But vigorous Federal prosecution of the war never permitted the war industries in southwestern Virginia (or anywhere else) to reach their full potential. (Even the supremely important Tredegar works generally operated at about one-third capacity, principally because of manpower and materials shortages (Crews, 1992; Schult, 1993).) Beginning in mid-summer, 1863, Union attacks, directed mainly at the lead mines at Austinville, the salt works at Saltville, and the Virginia and Tennessee Railroad, sharply increased in both frequency and intensity. Eventually, the Federal campaign against the region's mineral industries and railroad culminated in General George Stoneman's devastating raid in late 1864.

Stoneman left Knoxville, TN, on December 10, 1864, with 5,500 men and four artillery pieces. Sweeping northeastward through eastern Tennessee, he entered Virginia at Bristol. Following the railroad up the Great Valley, the Federals drove the weakened Confederate forces before them. Railroad trestles, rolling stock, and depots were eventually burned from Bristol to 10 miles north of Wytheville (Evans, 1993). On December 17, the lead works at Austinville were demolished. Three days later, Stoneman's forces entered Saltville and began a two-day “orgy of destruction” (Marvel, 1992).

Although not a major target of Stoneman's raid, some iron operations came under attack in the course of the campaign. During pursuit of Confederate troops near Marion, about 300 mounted Federal soldiers under a Major Harrison came unexpectedly upon Thomas' iron works which they destroyed on December 16 (Sturgill, 1990). The Yankees set fire to the furnace building and wrecked the dam on Staley's Creek. A local account of this action noted that the raiders discovered 75 “beeves” (beefs) salted down in a large wooden tank onsite at the furnace (Ramsey, 1973). The Union soldiers took what they could and burned the rest. Persons for miles around could smell the burning meat. On the same day, Federal forces reached Wytheville and burned Barrett's Foundry, along with other parts of the town. Ultimately, on December 29, 1864, Stoneman's raiders withdrew to Knoxville, leaving behind ravaged mineral industries and railroads in Virginia.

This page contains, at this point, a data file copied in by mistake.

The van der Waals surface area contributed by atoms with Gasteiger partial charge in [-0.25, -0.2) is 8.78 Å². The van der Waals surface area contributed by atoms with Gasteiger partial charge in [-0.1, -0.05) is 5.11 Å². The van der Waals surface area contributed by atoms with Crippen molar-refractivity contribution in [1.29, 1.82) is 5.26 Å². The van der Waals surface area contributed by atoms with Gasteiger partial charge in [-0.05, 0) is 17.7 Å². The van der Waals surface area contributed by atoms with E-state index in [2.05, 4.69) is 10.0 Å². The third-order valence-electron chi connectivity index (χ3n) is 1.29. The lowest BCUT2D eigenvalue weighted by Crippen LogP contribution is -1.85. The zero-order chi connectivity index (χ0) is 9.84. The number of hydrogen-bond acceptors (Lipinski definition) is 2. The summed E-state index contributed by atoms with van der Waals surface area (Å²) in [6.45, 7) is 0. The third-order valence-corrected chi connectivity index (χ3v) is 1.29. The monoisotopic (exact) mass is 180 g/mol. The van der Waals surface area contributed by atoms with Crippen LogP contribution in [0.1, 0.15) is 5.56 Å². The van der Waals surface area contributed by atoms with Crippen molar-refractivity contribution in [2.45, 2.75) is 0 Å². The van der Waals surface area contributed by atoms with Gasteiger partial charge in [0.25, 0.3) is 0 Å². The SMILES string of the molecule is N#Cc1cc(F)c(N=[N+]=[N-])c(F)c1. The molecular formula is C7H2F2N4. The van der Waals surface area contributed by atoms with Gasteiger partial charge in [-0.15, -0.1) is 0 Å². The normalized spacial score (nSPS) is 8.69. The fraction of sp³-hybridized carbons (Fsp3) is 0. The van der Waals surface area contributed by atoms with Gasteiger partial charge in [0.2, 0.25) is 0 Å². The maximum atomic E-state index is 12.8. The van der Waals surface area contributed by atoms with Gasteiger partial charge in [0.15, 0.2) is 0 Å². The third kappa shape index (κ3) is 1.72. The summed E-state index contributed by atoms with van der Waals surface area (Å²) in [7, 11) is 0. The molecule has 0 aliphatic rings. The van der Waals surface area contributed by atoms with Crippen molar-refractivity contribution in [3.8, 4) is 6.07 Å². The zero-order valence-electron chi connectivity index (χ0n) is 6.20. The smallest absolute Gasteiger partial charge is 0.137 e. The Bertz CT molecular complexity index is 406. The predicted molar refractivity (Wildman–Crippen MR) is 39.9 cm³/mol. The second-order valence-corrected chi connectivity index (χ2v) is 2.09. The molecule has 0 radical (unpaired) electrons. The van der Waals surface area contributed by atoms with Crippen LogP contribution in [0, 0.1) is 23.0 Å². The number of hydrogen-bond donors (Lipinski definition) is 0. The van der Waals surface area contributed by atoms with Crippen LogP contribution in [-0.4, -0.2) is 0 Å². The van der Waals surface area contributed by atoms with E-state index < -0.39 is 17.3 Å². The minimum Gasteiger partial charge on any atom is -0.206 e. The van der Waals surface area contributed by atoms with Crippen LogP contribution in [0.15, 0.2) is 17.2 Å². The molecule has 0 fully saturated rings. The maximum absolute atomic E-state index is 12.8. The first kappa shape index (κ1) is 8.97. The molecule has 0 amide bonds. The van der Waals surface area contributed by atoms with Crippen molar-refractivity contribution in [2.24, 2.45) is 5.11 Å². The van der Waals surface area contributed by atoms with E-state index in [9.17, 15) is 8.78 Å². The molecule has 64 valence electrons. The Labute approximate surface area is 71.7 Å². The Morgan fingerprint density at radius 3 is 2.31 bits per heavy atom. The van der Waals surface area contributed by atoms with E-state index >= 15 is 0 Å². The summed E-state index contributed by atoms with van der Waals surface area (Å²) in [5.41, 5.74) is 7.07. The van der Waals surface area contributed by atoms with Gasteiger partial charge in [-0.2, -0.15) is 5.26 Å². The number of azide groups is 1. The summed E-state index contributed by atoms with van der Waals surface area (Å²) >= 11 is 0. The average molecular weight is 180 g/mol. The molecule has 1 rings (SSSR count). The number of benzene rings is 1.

Stoneman's raid in December 1864 and another in late March and early April of 1865 were the last major military actions in southwestern Virginia. The wartime operations of the great mineral industries of this region passed into history with Lee's surrender at Appomattox on April 9. At last, the Confederate war machine, girded in part by iron produced from the rich limonite ores of the New River-Cripple Creek District, lay crushed.


The salt, lead, and iron industries of southwestern Virginia were in shambles when the Civil War ended in April 1865. Although salt and lead production continued after the war, the best days of these operations had passed. At Austinville, zinc manufacture eventually outstripped lead in the latter part of the 1800s, a condition that held until all operations ceased in 1981. At Saltville, the enormous Civil War output of 10,000 bushels a day of salt was never reached again. In 1906, all salt production ended, although manufacturing of salt byproducts continued until 1972. But iron was another story. Rising from the ashes of wartime devastation, production of this metal entered a boom period that extended from the late 1800s into the early 1900s.